Vesna has made collaboration a focus point of her work. “It will save our world,” she says. “The separation of art and science is what made the world the way it is. You are really separating your brain. When you function with your full brain, you function as a full person.” These endeavors drew her few followers at first. “People used to laugh at me. Now I’m overwhelmed. I see it everywhere.” Vesna says she has seen many students who thirst for another way of looking at things. “With all access to all knowledge,” she says, “it’s really hard to keep students in the cubicles. The education system is in a crisis. For me, it’s like the best crisis ever! Let it all fall apart. I’m really for it because it’s so wrong. Maybe it worked in the 20’s and 30’s but it doesn’t work anymore”
Vesna’s work soon began to dive into water. In 2006, she created Water Bowls, a set of four interactive bowls that reflect different aspects of water related to the collective human condition. “Each one deals with a heavy reality, but they’re very beautiful. They’re seductive. But when you stay there, seeing the beauty of it, you start to see darker sides of it.” The first bowl, Moon, speaks to how the gravity of the moon pulls water, which is all of earth and the water inside our bodies. The image of the moon is in fact a nanofilter (in collaboration with UCLA Civil Engineering Professor Eric Hoek), which is the cycle of pollution. The next bowl, Sound, has the user experience sound pollution, which is having a severe effect on aquatic wildlife. The third bowl, oil, addresses the oil industrial complex and the effect of spills. The top layer of the bowl is dirty motor oil. Pennies are then dropped and the bowl emits the sound of an explosion. The final bowl, Drop, looks at the effect of one drop of water on everything else, and effects all the other bowls. Vesna relates this bowl to her own experience. “The drop of water is also me,” says Vesna. “What can I do as an artist?”
Water Bowls on display at the UCLA Art|Sci Gallery. Credit: victoriavesna.com
Vesna’s perspective on environmentalism as an artist has come about through her work with water. “I’ve started to shift my thinking from actions directed towards changing the world to changing awareness,” she says. “As you raise awareness, you instantly change the level of your actions.” She believes it should not be about telling people what to, but should instead be about education. As an artist, Vesna is more interested in how to create experiences that shift how people are thinking about the world. “They should be immersive and experiential,” she says. “It shouldn’t be about words or preaching. All of that ends up being very arrogant because you don’t know what someone’s situation is. Somebody could be really poor and hardly surviving, so how can you tell them to eat this or that and do this or that?” To her, such a level of preaching only tells the story that’s repeatedly being told about how bad things are. It instills a defeatist attitude and prevents people from taking action.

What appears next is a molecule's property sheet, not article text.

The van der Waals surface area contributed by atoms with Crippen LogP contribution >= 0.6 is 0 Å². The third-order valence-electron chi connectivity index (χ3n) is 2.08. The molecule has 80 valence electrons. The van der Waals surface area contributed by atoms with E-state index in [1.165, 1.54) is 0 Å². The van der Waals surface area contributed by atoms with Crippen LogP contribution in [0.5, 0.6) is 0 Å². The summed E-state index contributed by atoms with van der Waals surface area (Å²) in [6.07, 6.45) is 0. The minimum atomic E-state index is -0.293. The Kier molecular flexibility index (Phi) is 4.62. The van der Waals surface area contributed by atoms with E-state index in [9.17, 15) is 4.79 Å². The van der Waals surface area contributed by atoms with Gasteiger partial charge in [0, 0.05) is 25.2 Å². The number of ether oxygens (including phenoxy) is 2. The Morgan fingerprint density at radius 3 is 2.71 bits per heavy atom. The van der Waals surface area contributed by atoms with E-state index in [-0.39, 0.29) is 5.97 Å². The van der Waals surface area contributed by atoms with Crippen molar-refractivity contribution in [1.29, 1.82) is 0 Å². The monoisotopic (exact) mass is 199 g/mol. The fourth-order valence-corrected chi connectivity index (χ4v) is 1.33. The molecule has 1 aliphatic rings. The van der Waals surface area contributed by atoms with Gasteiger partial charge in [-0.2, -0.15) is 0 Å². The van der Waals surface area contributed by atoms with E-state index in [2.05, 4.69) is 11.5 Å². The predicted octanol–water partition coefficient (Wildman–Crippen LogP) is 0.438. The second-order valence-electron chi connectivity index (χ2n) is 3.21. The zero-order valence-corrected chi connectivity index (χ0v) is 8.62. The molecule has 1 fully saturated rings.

Because of these experiences, Vesna started the Water Bodies project. Through her research for the Water Bowls project, she found many people doing amazing work on water. Water Bodies attempts to collect and connect people and projects dealing with water around the globe, from art to science. It also gives the user a way to connect to bodies of water that they have a special bond with. She is currently trying to remove herself as the ‘owner’ of the project so that it can become a true community and be run by people with their own networks. Vesna says this project is an idea that is bigger than herself. She likens the project, and her work as a whole, to the drop metaphor. “If we collect all these works and show how much there is, it’s empowering! All these people doing this work are not alone. We’re so discouraged because we feel alone and we feel hopeless. When we see all this amazing work being done, we feel we’re not alone and it’s not hopeless.”
For more information on Victoria Vesna’s work, go to victoriavesna.com.
For more information on the Water Bodies project, go to waterbodies.org.
I am in Las Vegas this weekend for the Blogworld New Media Expo. After an extended hiatus from blogging for research-related reasons as well as some unexpected dance projects, I am here at Blogworld trying to learn and getting ready to ramp up my content. There are some changes for this blog in the works, and I’m really excited about all that I have planned.
And yes, part two of the ‘future imperfect’ series is coming up soon.
Stephen Schneider. Climate Scientist|Activist
Feb. 11, 1945 - July 19, 2010